Syrian rebels cut off water to Aleppo in botched attack on regime areas - and manage to create shortage in their own strongholds
Patrick Cockburn is an Irish journalist who has been a Middle East correspondent since 1979 for the Financial Times and, presently, The Independent. He was awarded Foreign Commentator of the Year at the 2013 Editorial Intelligence Comment Awards.
Monday 12 May 2014
In a botched attempt to stop drinking water reaching government-held districts of Aleppo, rebels managed to cut off water supplies to large parts of the city in northern Syria including their own strongholds. Women and children are being forced to queue up with cooking pots, kettles and plastic bottles to get water from the fountains of mosques and wells that may be contaminated.
The water shortage started 10 days ago when the rebels, who control the two main pumping stations, tried to keep water flowing to their areas in east Aleppo, but stop it reaching the government-held west of the city. Describing the action as “a crime”, Rami Abdel Rahman, the head of the pro-opposition Syrian Observatory for Human Rights, said that the al-Qa’ida affiliate Jabhat al-Nusra and other rebel groups were responsible for the water shortage.
People in both halves of the divided city have been forced to rely on ancient wells and fountains. In west Aleppo the Red Crescent and government agencies have provided some water but say it is not safe to drink over an extended period. Some trucks used for taking away waste water from houses are now selling drinking water likely to be contaminated. Fights have broken out in queues when members of local defence committees and officials have demanded they be given priority. Aleppo used to have a population of 2.5 million though at least one million have fled fighting.
A member of the Aleppo Water Department told the Beirut paper al-Akhbar that the Sharia Authority, which unites the rebel movements, controls a crucial pumping station in the Suleiman al-Halabi region. He said that there is a “danger of insurgents pumping water only to the neighbourhoods that they control as it might lead to the collapse of the integrated water system”.
Even before the recent cut-off of supplies, the water system of Aleppo depended on a degree of grudging co-operation between government and opposition mediated by the Red Crescent. The pumping station depends on deliveries of diesel to fuel a generator.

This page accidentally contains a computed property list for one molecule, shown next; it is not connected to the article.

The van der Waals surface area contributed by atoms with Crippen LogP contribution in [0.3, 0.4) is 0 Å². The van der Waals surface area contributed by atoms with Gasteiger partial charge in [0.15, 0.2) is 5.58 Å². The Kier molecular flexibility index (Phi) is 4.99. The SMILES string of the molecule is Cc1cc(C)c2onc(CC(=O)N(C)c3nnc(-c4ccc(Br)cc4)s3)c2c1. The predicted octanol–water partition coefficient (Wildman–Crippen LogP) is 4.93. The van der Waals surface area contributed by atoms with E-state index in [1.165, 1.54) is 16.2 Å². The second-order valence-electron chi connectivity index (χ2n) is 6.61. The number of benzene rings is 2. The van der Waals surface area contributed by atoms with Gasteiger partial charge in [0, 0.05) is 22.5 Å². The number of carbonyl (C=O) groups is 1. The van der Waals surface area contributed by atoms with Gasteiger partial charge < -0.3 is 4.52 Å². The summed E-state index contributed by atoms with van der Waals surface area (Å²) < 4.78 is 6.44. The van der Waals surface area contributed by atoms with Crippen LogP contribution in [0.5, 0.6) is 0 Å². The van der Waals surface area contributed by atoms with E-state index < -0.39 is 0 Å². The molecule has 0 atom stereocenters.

Water has become very expensive in a city where it used to be free. It is the latest disaster to befall Aleppo which, since 2012, has been divided in two. The government has been dropping barrel bombs packed with explosives on rebel districts causing heavy casualties and a further exodus of the population. The rebels have been firing mortars randomly into government areas.
Read more: Where is the anger over Syria?
Unlike in central and southern Syria, the rebels are holding their own in Aleppo where they recently launched an offensive which government forces had difficulty in repelling. Last week the Islamic Front detonated explosives at the end of a 400yd-long tunnel under the Carlton Citadel Hotel killing many government soldiers.
The forces of the opposition are dominated by Jabhat al-Nusra and other al-Qa’ida type groups. Their civil war with the Islamic State of Iraq and the Levant (Isis) is mostly being fought further east along the Euphrates Valley with 100,00o people being forced to flee their homes in the eastern province of Deir Ezzor in recent days. The Syrian Observatory says that battles between Jabhat al-Nusra and Isis killed 230 fighters in the last 10 days.
The rebels are concentrating their efforts on Aleppo after the final loss of Homs Old City last week when 1,200 rebel fighters were evacuated on buses. Though the government has long been in control of most of Homs, the evacuation marks a serious symbolic defeat for the opposition since the city has been at the centre of media attention. Only the Waer district in the north-west of Homs now remains under partial rebel control, but is sealed off by government checkpoints.
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